“We have to use our positions to empower those around us, students just as much as parents or teachers,” said Forbes. “This is personal for me.”
After a year of meeting monthly, learning together from speakers, listening to the varied perspectives of staff, parents and community members and pouring over data, Norman’s Diversity Enrichment Council developed a list of initial recommendations to improve equity. Williams began her new position with that roadmap in place, poised to take action based upon careful introspection.
“We can all sit down and have discussions about race and equity, but there has to be action beyond conversation,” said Williams.
The OKCPS equity committee and department were first inspired by Ruth Veales, the district’s longest serving board member, a nod to the importance of district administration and board investment to achieve true change.
OKCPS’s 80-person committee is made up of 10 subgroups, each representing a dimension of educational equity, such as Teaching Quality and Diversity. Each is co-chaired by a community member and OKCPS representative, and all new members receive training each January. Subgroups can request and evaluate district data to uncover inequities and develop procedures for change.
As Daughty has taught the next generation of educators and administrators, he’s realized some white student teachers have never had students of color.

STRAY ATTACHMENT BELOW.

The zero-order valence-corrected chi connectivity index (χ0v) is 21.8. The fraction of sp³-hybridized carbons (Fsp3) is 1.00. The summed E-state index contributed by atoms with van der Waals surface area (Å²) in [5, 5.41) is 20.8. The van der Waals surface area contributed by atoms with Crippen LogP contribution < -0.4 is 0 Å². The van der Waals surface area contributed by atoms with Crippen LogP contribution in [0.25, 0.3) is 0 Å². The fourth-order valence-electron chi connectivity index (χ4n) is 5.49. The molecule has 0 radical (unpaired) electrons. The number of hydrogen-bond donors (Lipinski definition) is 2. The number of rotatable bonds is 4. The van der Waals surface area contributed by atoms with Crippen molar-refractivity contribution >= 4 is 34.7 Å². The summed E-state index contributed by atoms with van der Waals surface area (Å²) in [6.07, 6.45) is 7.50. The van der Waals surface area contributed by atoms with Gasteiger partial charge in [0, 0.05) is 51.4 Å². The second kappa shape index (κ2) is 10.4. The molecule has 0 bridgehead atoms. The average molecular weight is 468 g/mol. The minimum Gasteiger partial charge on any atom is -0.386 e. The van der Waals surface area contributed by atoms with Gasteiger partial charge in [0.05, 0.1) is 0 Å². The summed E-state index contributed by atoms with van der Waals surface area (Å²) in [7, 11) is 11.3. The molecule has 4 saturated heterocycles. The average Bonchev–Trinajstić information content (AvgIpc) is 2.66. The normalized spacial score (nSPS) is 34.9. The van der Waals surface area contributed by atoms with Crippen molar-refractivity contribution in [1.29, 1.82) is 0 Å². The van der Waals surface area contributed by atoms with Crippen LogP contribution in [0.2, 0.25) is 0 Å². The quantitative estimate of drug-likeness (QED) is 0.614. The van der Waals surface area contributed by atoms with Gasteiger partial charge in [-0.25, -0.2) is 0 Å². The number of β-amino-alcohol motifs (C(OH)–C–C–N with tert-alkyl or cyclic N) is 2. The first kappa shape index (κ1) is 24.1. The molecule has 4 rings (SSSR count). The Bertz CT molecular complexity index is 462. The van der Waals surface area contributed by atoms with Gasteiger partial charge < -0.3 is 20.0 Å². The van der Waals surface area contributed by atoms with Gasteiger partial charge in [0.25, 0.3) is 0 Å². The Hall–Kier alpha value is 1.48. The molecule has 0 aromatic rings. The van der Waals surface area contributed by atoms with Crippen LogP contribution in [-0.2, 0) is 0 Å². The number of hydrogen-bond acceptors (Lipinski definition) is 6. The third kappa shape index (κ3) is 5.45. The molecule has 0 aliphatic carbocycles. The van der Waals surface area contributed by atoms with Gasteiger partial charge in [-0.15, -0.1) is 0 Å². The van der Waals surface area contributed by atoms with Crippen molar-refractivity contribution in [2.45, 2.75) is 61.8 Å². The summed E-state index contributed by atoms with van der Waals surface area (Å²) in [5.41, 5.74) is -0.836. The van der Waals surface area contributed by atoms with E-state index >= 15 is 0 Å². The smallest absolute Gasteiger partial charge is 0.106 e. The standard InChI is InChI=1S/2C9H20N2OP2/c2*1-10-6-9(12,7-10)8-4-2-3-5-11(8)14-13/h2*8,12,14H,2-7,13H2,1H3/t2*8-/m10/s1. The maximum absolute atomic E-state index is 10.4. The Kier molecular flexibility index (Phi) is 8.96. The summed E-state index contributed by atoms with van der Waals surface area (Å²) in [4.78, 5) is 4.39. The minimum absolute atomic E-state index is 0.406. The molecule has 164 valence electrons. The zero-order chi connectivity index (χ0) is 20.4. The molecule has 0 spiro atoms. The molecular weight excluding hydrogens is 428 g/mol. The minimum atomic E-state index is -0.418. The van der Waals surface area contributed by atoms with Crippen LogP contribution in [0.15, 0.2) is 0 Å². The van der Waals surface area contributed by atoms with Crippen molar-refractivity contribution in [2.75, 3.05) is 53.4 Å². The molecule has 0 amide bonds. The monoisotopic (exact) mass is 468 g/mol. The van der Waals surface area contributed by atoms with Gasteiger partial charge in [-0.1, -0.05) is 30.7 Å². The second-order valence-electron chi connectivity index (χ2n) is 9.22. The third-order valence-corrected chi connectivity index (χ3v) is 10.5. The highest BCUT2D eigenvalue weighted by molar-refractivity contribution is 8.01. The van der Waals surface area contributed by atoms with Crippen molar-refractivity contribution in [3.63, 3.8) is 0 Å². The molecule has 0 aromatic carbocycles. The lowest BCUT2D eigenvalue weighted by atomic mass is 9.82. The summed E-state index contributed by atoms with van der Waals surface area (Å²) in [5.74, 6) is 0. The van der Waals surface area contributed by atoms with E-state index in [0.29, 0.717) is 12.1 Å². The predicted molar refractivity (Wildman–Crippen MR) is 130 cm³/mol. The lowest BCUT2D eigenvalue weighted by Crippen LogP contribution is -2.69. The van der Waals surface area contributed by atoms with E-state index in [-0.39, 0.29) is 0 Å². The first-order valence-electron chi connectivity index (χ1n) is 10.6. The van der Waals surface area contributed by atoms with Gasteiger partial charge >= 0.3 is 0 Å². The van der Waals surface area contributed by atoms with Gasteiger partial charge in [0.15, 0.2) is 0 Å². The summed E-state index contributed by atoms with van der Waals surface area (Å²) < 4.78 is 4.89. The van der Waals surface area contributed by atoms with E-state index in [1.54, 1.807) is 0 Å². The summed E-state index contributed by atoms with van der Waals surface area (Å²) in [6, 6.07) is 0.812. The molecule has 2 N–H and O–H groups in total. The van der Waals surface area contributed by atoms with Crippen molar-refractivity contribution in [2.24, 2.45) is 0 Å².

“For me to help prepare you to be the best administrator you can be, you have to be culturally aware,” said Daughty. “If you don’t understand the student’s culture or household, how can you properly teach the student?”
One of Williams’ top priorities is to equip NPS educators to be culturally responsive, starting with discussion about bias.
“An internal assessment of where you are on your journey is important for our staff,” said Williams. “We will help them navigate that piece so when in the classroom, they are better equipped to serve their students.”
Rather than a one-and-done approach, professional development on race equity should provide consistent opportunities to learn, discuss and practice antiracism skills. Prior to the start of the school year, Deer Creek Schools received training about recognizing their own biases, and McCoy and Forbes hope that kind of professional development becomes embedded throughout the school year.
“We first have to model how we are going to reflect on our own prejudice and biases,” said Forbes. “This has to be a lifelong learning situation.”